Monthly Archives: October 2013

Imagine you are playing tennis. The ball gets hit right at you. You go to hit it back but you miss! You thought you were going to hit it. But your eyes deceive you and it smacks you right in the face. How strange. You thought you were going to hit it but you were suddenly shocked when your perceptions were brought into line. You just got hit in the face by reality.

Guess what? Reality is what happens outside of your head, outside of your little bubble. There are other people and other things. You may interpret and perceive them through your senses and your mind. But that doesn’t change the fact that what’s real is real.

Your perception may be your reality. But it is not THE reality.

There is only one objective reality, so try get in touch with it and end your suffering (that’s the tricky part).

“it’s hard to stay mad when there’s so much beauty in the world. Sometimes I feel like I’m seeing it all at once, and it’s too much. My heart fills up like a balloon that’s about to burst. And then I remember to relax, and stop trying to hold on to it, and then it flows through me like rain, and I can’t feel anything but gratitude for every single moment of my stupid little life. You have no idea what I’m talking about, I’m sure. But don’t worry. You will someday.”

American Beauty (1999)

I have been sponsoring a little girl in India for the past 3 years. Why?

Because for such a small amount of money you can change not just one life but the life of the family, community and the next generation in a HUGE way. It seems almost an obligation to me.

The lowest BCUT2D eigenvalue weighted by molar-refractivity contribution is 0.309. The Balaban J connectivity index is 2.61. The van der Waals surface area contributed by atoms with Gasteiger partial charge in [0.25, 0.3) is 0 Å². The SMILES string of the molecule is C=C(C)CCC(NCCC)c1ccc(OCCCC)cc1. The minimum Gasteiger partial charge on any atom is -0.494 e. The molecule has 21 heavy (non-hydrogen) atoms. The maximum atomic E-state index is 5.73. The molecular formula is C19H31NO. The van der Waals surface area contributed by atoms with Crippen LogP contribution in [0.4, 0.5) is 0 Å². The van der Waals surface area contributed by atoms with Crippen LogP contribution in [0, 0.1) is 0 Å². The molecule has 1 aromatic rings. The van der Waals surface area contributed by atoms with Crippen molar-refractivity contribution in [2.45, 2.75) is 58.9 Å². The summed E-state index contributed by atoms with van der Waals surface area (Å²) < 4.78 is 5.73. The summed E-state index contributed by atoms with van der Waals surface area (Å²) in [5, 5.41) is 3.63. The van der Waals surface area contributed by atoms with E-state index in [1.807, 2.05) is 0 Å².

Stop for a second. Pretend you are one of these girls. Imagine you are now magically are receiving education, health care and clean water. How would you feel?

If you sponsor a girl then she will be healthy and educated. And this will have flow on effects to her children – kicking off a virtuous chain reaction which ripples through the generations to come.


Why? – This is the most important question that exists.

All too often our thoughts are simplistic and shallow. Children always ask “why?”. A common game that children like is to ask why continuously to every new answer you give in a long chain of interrogation. Much to the parent’s annoyance of eventually having to admit their ignorance when the questions become too difficult.

I think if we ask ourselves and others “why?” more often we can solve a lot of problems.

Racism/nationalism/patriotism, biases, heuristics, logical fallacies are just some categories of simplistic thinking. It is the root of the majority, if not all, of problems in the world caused by humans upon other humans.

Why not?
Why do I think this?
Why do I feel this?
Why do you think this?
Why do you feel this?
Why does this matter?
Why doesn’t this matter?

If we ask questions like this more often we can get a better grasp on reality and improve our relationships with ourselves and others.

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